Read at BBC News

Alzheimer’s drug study gives ‘tantalising’ results

A drug that destroys the characteristic protein plaques that build up in the brains of patients with Alzheimer’s is showing “tantalising” promise, scientists say.

Experts are cautious because the drug, aducanumab, is still in the early stages of development.

But a study in Nature has shown it is safe and hinted that it halts memory decline.

Larger studies are now under way to fully evaluate the drug’s effects.

The build-up of amyloid in the brain has been a treatment target for many years.

This study, of 165 patients, was designed to test aducanumab was safe to take.

After a year of treatment, it also showed the higher the dose the stronger the effect on amyloid plaques.

 

Read at BBC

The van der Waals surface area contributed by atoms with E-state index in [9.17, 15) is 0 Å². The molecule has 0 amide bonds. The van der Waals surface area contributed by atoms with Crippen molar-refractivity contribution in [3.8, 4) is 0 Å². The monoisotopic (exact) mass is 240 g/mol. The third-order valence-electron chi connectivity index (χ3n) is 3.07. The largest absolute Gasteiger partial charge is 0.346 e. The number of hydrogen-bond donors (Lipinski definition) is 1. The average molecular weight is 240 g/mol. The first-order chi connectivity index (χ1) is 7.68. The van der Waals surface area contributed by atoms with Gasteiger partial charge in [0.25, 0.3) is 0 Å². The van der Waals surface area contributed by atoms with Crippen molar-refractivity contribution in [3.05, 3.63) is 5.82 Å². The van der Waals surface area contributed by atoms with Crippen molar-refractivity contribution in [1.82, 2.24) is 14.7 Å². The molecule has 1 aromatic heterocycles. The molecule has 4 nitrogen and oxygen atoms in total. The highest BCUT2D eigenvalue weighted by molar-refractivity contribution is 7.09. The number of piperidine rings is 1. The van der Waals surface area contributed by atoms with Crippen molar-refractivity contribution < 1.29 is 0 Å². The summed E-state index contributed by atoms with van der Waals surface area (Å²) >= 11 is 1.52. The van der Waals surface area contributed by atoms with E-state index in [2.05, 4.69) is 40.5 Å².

Link to paper 

Do Amish hold clue to preventing asthma in children?

The Amish community in the US has long been famous for shunning modern technology and preserving traditional ways of life, using horses for farming and for transport.

Now it appears that their closer contact with animals could have an unexpected benefit – preventing asthma in children.

A new study from the US compared the Amish with a similar community, the Hutterites, who use more modern farming methods.

Both groups have similar genetic ancestry and follow similar diets, but researchers found that childhood asthma rates differed strongly.

About 5% of Amish schoolchildren tested in the study had asthma compared with 21.3% of the Hutterite children.